The next step was re­search. I looked for con­tests and small presses that ac­cepted full-length story manuscripts, and I started with presses at which I al­ready had a con­tact. If a press had a jour­nal that had pre­vi­ously pub­lished me, or if I’d met the ed­i­tor at a con­fer­ence or class, I put it on my list. I asked friends pub­lished by small presses what they rec­om­mended.

After that, I used the re­sources avail­able to ev­ery­one—like this mag­a­zine’s an­nual Writ­ing Con­tests Is­sue—to both ex­pand and re­fine my list. This meant read­ing the work the press had al­ready pub­lished and look­ing for align­ment with my col­lec­tion. If I per­son­ally knew a writer on a press’s list, I con­tacted that per­son and asked ques­tions. What was the pub­li­ca­tion process like with that press? Was the writer happy with the fin­ished book? Would the writer rec­om­mend sub­mit­ting, or not? If judges were listed, I read their work too.

ONCE my list of sub­mis­sions was es­tab­lished, I set dead­lines and went to work on re­vis­ing my col­lec­tion, re­or­ga­niz­ing the sto­ries to cre­ate a clearer sense of nar­ra­tive move­ment, a vari­a­tion in tone, an in­ten­tional pace.

Al­though I’d writ­ten the sto­ries over the span of many years, I knew that a col­lec­tion must not seem to be sim­ply an as­sem­bly of avail­able fic­tion but rather a well-wo­ven and mean­ing­fully ar­ranged sin­gle body. In the past an ed­i­tor had helped me do this work of pol­ish­ing; this time, tend­ing the col­lec­tion so metic­u­lously my­self, I was able to see my sto­ries’ weak­nesses and rough spots more sharply and also to re­vise them yet again with the spe­cific themes and unit­ing im­agery in mind. In the end this de­mand­ing process of pre­par­ing the col­lec­tion for in­de­pen­dent sub­mis­sion made it much stronger.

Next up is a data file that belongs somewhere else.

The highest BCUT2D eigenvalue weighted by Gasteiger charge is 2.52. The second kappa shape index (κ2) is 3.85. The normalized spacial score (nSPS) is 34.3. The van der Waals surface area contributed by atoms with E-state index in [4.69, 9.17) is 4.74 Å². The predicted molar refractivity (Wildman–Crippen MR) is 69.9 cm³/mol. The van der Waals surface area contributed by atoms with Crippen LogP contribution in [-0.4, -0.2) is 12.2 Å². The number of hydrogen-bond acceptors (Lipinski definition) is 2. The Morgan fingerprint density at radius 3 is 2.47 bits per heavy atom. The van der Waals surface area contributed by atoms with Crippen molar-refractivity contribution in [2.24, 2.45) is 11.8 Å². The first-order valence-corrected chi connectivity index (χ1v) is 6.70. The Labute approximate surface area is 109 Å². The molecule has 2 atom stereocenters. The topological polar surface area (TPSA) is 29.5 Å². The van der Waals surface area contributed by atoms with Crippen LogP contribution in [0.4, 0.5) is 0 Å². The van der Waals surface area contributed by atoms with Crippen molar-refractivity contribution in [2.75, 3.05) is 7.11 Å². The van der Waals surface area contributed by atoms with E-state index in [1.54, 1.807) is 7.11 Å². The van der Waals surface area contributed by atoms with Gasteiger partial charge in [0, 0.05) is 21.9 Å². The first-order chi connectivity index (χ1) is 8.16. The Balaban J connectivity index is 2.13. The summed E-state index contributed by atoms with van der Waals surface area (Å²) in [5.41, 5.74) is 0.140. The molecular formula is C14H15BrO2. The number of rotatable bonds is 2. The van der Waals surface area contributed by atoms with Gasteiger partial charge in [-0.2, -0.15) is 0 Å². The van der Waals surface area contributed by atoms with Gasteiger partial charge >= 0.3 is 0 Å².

The last step of the sub­mis­sion process is just that—to sub­mit, but here I mean a sub­mis­sion of the emo­tional sort. Once I’d sent out the col­lec­tion, all I could do was wait and sur­ren­der my­self to the wait­ing. I re­mem­bered the im­pa­tience I’d felt dur­ing other pe­ri­ods of anx­ious un­cer­tainty in my life—the long days after a job in­ter­view or a home loan ap­pli­ca­tion. The ag­o­niz­ing fi­nal weeks of my preg­nan­cies, an­tic­i­pat­ing the hap­pi­ness I’d feel at meet­ing my in­fant but also fret­ting the un­known ahead of me. Would it all turn out okay in the end? Would my hopes be ful­filled, or…not?

I’d spent months wor­ry­ing about the fate of my col­lec­tion, too. It was on that back­pack­ing trip to the Cas­cades, how­ever, that I let go. As I walked be­hind my kids along the muddy foot­path, I re­al­ized how con­tented I felt with the work I’d done on the man­u­script. In fact, I’d worked harder on this col­lec­tion than I had on ei­ther of my oth­ers. This lit­tle book had been drafted sit­ting in my car out­side my daugh­ter’s preschool class, and hunched at a back car­rel at the pub­lic li­brary while a baby sit­ter played with my son in the chil­dren’s sec­tion. It had been re­vised and re­vised and re­vised—dur­ing piano lessons and between grad­ing fi­nal ex­ams and from be­hind the locked door of my bath­room, the only quiet room in the house. While I’d writ­ten my other col­lec­tions (at least in part) with the hope of build­ing my­self the life I de­sired, this one had been writ­ten de­spite the very full life I was al­ready liv­ing. This was the book I had wanted so much and had made my own way, and I was proud of that, no mat­ter what be­came of its sub­mis­sion process. For the first time it oc­curred to me that it was pos­si­ble to feel pride in the process even while yield­ing to the un­know­able out­come. In ret­ro­spect this bal­ance of per­se­ver­ance and ac­cep­tance, more than any­thing else, de­fines what I’ve learned about nav­i­gat­ing the mid­ca­reer stretch.

Now I’m in the fi­nal steps of this col­lec­tion’s pub­li­ca­tion jour­ney, and I know that when I hold the fin­ished book in my hands, I’ll feel once more— just like the day I opened my first pub­lished book, thir­teen years ago—the heart-skip of joy and swell of grat­i­tude. In the mean­time, I’ve be­gun slowly writ­ing new sto­ries, start­ing over, all over again.